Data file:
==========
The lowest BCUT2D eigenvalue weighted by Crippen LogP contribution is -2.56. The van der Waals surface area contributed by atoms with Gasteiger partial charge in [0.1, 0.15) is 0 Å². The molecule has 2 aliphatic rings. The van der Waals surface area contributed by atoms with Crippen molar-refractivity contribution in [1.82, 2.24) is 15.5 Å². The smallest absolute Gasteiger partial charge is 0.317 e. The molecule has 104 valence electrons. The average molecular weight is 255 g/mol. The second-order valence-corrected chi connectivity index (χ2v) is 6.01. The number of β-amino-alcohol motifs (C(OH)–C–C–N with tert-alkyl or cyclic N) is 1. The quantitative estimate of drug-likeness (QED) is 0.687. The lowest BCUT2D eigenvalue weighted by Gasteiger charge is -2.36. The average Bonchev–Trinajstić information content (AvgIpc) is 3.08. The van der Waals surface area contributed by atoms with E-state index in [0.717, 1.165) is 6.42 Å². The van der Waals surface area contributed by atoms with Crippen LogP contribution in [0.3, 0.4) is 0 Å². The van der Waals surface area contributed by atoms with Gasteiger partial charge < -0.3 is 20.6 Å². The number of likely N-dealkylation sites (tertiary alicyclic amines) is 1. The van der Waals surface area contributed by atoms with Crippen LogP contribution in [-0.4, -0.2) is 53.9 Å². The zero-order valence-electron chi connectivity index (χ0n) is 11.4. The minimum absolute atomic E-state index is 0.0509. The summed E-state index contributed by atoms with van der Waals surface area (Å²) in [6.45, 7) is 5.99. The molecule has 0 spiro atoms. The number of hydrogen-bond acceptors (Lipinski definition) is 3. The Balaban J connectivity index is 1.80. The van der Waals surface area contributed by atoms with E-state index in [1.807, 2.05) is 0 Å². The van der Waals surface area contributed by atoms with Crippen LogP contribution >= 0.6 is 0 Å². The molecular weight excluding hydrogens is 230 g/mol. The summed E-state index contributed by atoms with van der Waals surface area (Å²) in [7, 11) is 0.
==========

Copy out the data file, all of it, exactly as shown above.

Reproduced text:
The lowest BCUT2D eigenvalue weighted by Crippen LogP contribution is -2.56. The van der Waals surface area contributed by atoms with Gasteiger partial charge in [0.1, 0.15) is 0 Å². The molecule has 2 aliphatic rings. The van der Waals surface area contributed by atoms with Crippen molar-refractivity contribution in [1.82, 2.24) is 15.5 Å². The smallest absolute Gasteiger partial charge is 0.317 e. The molecule has 104 valence electrons. The average molecular weight is 255 g/mol. The second-order valence-corrected chi connectivity index (χ2v) is 6.01. The number of β-amino-alcohol motifs (C(OH)–C–C–N with tert-alkyl or cyclic N) is 1. The quantitative estimate of drug-likeness (QED) is 0.687. The lowest BCUT2D eigenvalue weighted by Gasteiger charge is -2.36. The average Bonchev–Trinajstić information content (AvgIpc) is 3.08. The van der Waals surface area contributed by atoms with E-state index in [0.717, 1.165) is 6.42 Å². The van der Waals surface area contributed by atoms with Crippen LogP contribution in [0.3, 0.4) is 0 Å². The van der Waals surface area contributed by atoms with Gasteiger partial charge < -0.3 is 20.6 Å². The number of likely N-dealkylation sites (tertiary alicyclic amines) is 1. The van der Waals surface area contributed by atoms with Crippen LogP contribution in [-0.4, -0.2) is 53.9 Å². The zero-order valence-electron chi connectivity index (χ0n) is 11.4. The minimum absolute atomic E-state index is 0.0509. The summed E-state index contributed by atoms with van der Waals surface area (Å²) in [6.45, 7) is 5.99. The molecule has 0 spiro atoms. The number of hydrogen-bond acceptors (Lipinski definition) is 3. The Balaban J connectivity index is 1.80. The van der Waals surface area contributed by atoms with E-state index in [1.807, 2.05) is 0 Å². The van der Waals surface area contributed by atoms with Crippen LogP contribution >= 0.6 is 0 Å². The molecular weight excluding hydrogens is 230 g/mol. The summed E-state index contributed by atoms with van der Waals surface area (Å²) in [7, 11) is 0.